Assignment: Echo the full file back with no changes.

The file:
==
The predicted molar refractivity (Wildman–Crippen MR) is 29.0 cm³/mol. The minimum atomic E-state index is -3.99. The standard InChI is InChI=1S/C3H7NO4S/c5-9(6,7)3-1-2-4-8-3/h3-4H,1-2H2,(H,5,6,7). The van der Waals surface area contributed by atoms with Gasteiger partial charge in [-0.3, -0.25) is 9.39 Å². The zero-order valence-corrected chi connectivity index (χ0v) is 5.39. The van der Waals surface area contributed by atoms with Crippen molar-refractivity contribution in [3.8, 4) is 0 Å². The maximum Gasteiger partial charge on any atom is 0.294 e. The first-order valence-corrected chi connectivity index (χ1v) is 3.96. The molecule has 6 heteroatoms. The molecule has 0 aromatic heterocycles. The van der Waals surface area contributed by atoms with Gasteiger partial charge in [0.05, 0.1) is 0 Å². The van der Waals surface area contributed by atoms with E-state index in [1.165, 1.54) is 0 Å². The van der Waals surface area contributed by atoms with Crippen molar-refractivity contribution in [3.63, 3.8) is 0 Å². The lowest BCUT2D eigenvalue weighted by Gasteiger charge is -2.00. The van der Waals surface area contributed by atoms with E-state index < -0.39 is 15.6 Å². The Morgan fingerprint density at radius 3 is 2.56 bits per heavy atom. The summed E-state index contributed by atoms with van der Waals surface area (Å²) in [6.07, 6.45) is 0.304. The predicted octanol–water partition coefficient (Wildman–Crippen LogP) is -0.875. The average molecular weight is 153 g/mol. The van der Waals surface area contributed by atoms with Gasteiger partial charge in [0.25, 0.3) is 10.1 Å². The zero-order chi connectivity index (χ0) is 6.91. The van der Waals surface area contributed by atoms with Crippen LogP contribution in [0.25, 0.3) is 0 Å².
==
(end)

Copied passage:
The predicted molar refractivity (Wildman–Crippen MR) is 29.0 cm³/mol. The minimum atomic E-state index is -3.99. The standard InChI is InChI=1S/C3H7NO4S/c5-9(6,7)3-1-2-4-8-3/h3-4H,1-2H2,(H,5,6,7). The van der Waals surface area contributed by atoms with Gasteiger partial charge in [-0.3, -0.25) is 9.39 Å². The zero-order valence-corrected chi connectivity index (χ0v) is 5.39. The van der Waals surface area contributed by atoms with Crippen molar-refractivity contribution in [3.8, 4) is 0 Å². The maximum Gasteiger partial charge on any atom is 0.294 e. The first-order valence-corrected chi connectivity index (χ1v) is 3.96. The molecule has 6 heteroatoms. The molecule has 0 aromatic heterocycles. The van der Waals surface area contributed by atoms with Gasteiger partial charge in [0.05, 0.1) is 0 Å². The van der Waals surface area contributed by atoms with E-state index in [1.165, 1.54) is 0 Å². The van der Waals surface area contributed by atoms with Crippen molar-refractivity contribution in [3.63, 3.8) is 0 Å². The lowest BCUT2D eigenvalue weighted by Gasteiger charge is -2.00. The van der Waals surface area contributed by atoms with E-state index < -0.39 is 15.6 Å². The Morgan fingerprint density at radius 3 is 2.56 bits per heavy atom. The summed E-state index contributed by atoms with van der Waals surface area (Å²) in [6.07, 6.45) is 0.304. The predicted octanol–water partition coefficient (Wildman–Crippen LogP) is -0.875. The average molecular weight is 153 g/mol. The van der Waals surface area contributed by atoms with Gasteiger partial charge in [0.25, 0.3) is 10.1 Å². The zero-order chi connectivity index (χ0) is 6.91. The van der Waals surface area contributed by atoms with Crippen LogP contribution in [0.25, 0.3) is 0 Å².